When he stood up in the Scottish parliament, Mr Swinney announced that his new governance structure would be underpinned by three 'key pillars. These are to be enhanced career and development opportunities for teachers combined with a Headteacher Charter, Regional Improvement Collaboratives and Local Government.
The 'statutory Headteacher Charter' would sit at the heart of these reforms he said and this would make headteachers the leaders of learning, with responsibility for raising attainment and closing of attainment gaps. They would have more freedom to decide on curriculum content, under a wide national framework, and would have more direct control over more of their devolved school funding. In addition headteachers would be free to select and manage the teachers and staff in their schools, and determine the management structure for those schools. parent Councils are to be modernised and strengthened to support and promote parental involvement in schools and the ability to support their children with their learning.
The Regional Improvement Collaboratives are aimed at 'building capacity for educational improvement within the system' and are to offer another layer of support for schools and headteachers. These will be led by new Regional Directors who will report directly to the Chief Inspector of education. The collaboratives will be made up of council education employees, Education Scotland staff, 'and others'.
The third pillar, local government would still have an important role to play and they would retain a vital role in the system, providing a wide range of support services to schools and headteachers. They would still remain as employers of staff in schools, and would have to ensure the quality of headteachers appointed into their schools. They would retain responsibility for the number of schools and catchment areas, and would still provide for denominational and Gaelic provision. They would also have responsibility for the placing and admissions for children requiring additional support.
He added that Education Scotland would be subject to 'significant change', though he said in response to later questions that he still wanted Education Scotland to retain both its Inspection, and its support function, for schools. His argument being that headteachers would then only have to look in one direction in terms of understanding what was expected of them. He also announced that Karen Reid, the current chief executive of the Care Inspectorate, will lead Education Scotland, supported by Graham Logan as acting Chief Inspector and chief Education Advisor until a new appointment is made later in the year.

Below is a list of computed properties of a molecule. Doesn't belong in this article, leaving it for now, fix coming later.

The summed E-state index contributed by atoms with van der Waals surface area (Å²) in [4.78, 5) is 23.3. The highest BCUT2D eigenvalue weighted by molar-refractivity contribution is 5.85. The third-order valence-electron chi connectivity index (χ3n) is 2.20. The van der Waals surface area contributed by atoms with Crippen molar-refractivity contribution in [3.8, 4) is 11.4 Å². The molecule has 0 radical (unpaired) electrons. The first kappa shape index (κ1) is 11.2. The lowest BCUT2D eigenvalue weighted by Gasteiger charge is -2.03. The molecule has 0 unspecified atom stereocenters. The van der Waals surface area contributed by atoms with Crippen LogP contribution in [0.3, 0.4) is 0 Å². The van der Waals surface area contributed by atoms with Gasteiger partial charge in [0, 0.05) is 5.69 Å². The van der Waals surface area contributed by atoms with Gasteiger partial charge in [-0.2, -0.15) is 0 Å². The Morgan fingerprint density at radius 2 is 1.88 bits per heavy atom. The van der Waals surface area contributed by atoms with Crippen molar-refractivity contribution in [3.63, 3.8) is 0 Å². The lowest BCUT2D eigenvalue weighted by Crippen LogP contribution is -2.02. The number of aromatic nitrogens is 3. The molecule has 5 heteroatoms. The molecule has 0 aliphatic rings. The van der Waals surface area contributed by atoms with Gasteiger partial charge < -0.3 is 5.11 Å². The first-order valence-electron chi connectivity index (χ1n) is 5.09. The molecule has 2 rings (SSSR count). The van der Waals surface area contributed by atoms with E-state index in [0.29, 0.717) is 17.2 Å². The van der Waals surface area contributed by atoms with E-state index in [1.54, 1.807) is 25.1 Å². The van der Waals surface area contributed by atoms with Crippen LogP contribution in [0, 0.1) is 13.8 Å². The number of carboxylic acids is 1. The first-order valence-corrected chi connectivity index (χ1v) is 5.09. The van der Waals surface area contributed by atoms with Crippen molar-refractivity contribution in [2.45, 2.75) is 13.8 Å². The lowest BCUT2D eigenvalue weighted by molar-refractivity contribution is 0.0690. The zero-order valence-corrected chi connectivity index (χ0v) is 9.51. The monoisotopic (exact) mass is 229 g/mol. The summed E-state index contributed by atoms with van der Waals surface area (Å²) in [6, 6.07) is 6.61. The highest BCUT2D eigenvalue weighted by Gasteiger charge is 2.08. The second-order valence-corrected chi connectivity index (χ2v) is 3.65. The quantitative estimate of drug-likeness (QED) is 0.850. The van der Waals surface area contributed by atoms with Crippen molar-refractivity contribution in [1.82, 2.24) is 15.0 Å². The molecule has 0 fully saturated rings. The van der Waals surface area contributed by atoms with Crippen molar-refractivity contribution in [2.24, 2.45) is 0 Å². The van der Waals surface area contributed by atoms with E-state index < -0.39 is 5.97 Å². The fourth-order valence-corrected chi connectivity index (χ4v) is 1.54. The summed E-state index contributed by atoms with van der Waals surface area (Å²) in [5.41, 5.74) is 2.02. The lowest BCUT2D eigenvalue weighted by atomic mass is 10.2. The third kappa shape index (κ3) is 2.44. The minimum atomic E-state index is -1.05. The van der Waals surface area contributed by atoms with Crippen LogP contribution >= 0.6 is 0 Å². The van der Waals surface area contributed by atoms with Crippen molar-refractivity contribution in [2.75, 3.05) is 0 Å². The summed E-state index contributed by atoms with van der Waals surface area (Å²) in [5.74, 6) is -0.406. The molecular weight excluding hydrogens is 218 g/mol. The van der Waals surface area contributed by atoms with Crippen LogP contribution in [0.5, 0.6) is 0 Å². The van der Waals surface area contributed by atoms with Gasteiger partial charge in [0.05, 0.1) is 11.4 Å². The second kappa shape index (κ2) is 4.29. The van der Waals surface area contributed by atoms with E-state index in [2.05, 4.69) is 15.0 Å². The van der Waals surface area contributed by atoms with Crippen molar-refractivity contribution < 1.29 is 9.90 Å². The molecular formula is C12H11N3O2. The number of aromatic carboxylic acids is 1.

As with all such announcements, the devil is in the detail. We await to see if the rhetoric and political statement matches what is actually delivered. There is little detail as yet to how some of these aspects may look. I don't think you can argue with Mr Swinney's vision for Scottish education, but we need to reconcile this with some of his actions. I can already see tensions will begin to emerge between the 'three pillars' as they discuss/argue over who has responsibility for what. A lot of the new powers that headteachers will have already exist in my opinion. As for establishing management structures and employment of staff, I am not sure where the leeway lies here for headteachers to tackle these when employment, and presumably budgets, still resides within the local authority hands. If headteachers have the room to shape the curriculum, how much space is going to be given by the other 'pillars' to allow this to happen? There are still too many headteachers, and teachers, who like being told exactly what to do, and they will have to move right out of their comfort zones. I welcome any attempt to help parents to be more involved in schools, in order to support learning, and think any more steps in this direction are to be welcomed. but, again, there are some in the system who will feel threatened by this.
In truth, there is not much in the statement that was not unexpected. I would just say to Mr Swinney that if we really want to improve Scottish education then his focus, and ours, should be very much on ITE and professional development for all. Improvement cannot be mandated. It is through the hearts and minds of teachers, school leaders, other staff and partners, that we will bering about positive change. structures and [policy can support us in these endeavours, or they can throw more obstacles in the way of the people trying to deliver every day for all our learners. To them, this is not a political game, but a professional and personal commitment, that puts learners at the heart of everything they do. They also understand that there are no 'silver bullets' to improvement, just a relentless desire to get better, informed by research and data, and having the necessary time, support and trust to deliver. I will watch the development of these approaches with interest, but I wonder how much time people will have to really make and shape them so that they work for everyone, but especially our learners?